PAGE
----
Wendell Berry has a lot of liberal fans, for thoroughly misguided reasons. His latest book. The Need To Be Whole, has, for once, attracted some real honest criticism. The negative reviews in my opinion don’t go nearly far enough into condemning Berry’s thoroughly bigoted worldview. They correctly condemn the Confederate apologia, but never acknowledge that this has been part of Berry’s work since the very beginning.
Berry, as the Slate review indicates, gets a lot of love from some liberals because they see his work as being anticapitalist. He condemns factory farming and mountaintop removal mining, so they think he must also be in favor of the basic liberal project of increasing individual autonomy. He absolutely is NOT. His work falls within a long tradition of right wing anti-market writing, lamenting the fracturing of ‘communities’ and families by market forces. He is a defender of old, rigid hierarchies and has little use for the idea of concrete, legally enforceable rights.
The book’s subtitle is ‘Patriotism and the History of Prejudice,’ and his purpose is to address racial prejudice. He sees bigotry against Black people as the result of a denigration of useful work adopted by slaveowners. On page 297, he quotes John Quincy Adams’ recollection of a conversation with John C Calhoun. Calhoun stated that he himself would lose all his standing in his community were he to employ a white servant in his home, because domestic work was fit only for Black slaves. Berry claims that this denigration of manual labor seeped out from the plantation aristocrats into Southern white people in general, and therefore caused white people to dislike Black people, especially if those white people were poor themselves and had to do their own shit work.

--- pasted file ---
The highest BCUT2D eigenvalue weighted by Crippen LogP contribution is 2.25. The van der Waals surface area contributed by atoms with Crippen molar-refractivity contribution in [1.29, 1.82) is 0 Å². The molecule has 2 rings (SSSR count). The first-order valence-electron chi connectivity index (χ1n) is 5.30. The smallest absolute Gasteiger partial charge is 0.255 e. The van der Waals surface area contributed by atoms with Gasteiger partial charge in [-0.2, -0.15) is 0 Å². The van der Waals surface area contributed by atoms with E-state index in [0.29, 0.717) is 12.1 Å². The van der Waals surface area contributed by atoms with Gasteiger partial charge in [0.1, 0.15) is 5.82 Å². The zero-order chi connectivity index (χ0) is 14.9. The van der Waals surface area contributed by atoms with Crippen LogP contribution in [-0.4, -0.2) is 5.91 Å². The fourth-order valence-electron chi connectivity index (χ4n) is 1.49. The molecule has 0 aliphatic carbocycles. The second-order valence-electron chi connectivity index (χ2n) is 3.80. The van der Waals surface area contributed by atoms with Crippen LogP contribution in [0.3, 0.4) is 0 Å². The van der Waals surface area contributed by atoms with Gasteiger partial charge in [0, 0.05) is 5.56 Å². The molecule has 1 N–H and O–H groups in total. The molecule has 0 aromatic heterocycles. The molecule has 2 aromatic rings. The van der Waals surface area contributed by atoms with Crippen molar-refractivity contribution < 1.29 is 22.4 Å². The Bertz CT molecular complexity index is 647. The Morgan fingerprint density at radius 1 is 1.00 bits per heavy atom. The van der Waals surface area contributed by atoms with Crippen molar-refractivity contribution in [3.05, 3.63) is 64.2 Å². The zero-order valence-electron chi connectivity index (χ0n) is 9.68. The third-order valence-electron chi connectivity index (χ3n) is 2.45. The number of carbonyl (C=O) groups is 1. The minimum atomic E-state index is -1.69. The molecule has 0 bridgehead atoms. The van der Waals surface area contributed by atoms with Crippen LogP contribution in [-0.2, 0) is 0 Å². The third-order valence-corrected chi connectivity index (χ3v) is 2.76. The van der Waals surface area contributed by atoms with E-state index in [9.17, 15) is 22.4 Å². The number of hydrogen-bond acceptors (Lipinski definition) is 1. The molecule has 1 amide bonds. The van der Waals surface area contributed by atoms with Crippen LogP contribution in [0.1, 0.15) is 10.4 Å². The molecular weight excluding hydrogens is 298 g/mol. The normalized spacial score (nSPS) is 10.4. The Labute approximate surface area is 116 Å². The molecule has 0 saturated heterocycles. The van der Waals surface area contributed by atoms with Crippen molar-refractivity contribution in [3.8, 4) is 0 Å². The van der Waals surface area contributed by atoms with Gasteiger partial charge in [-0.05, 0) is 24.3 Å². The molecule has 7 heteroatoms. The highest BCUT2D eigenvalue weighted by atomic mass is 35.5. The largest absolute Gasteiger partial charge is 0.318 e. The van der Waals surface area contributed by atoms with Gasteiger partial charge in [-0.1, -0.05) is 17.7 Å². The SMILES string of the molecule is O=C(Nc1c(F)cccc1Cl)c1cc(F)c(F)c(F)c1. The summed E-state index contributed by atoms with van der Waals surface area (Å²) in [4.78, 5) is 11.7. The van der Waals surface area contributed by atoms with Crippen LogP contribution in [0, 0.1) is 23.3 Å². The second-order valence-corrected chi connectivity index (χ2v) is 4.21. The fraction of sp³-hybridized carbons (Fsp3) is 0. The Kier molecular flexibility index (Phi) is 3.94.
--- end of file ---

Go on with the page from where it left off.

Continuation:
His position on the nobility of manual labor is, to say the very least, ahistorical. Genesis 3:17 -19 makes it clear that hard work is Adam’s curse: “And unto Adam he said, Because thou hast hearkened unto the voice of thy wife, and hast eaten of the tree, of which I commanded thee, saying, Thou shalt not eat of it: cursed is the ground for thy sake; in sorrow shalt thou eat of it all the days of thy life; Thorns also and thistles shall it bring forth to thee; and thou shalt eat the herb of the field; In the sweat of thy face shalt thou eat bread, till thou return unto the ground; for out of it wast thou taken: for dust thou art, and unto dust shalt thou return.” Aristotle and Plato both believed that leisure — the absence of hard work — was the only source of culture and that some people were just born to be slaves doing shit work. The idea that exhausting manual labor should be avoided wasn’t invented in 1800.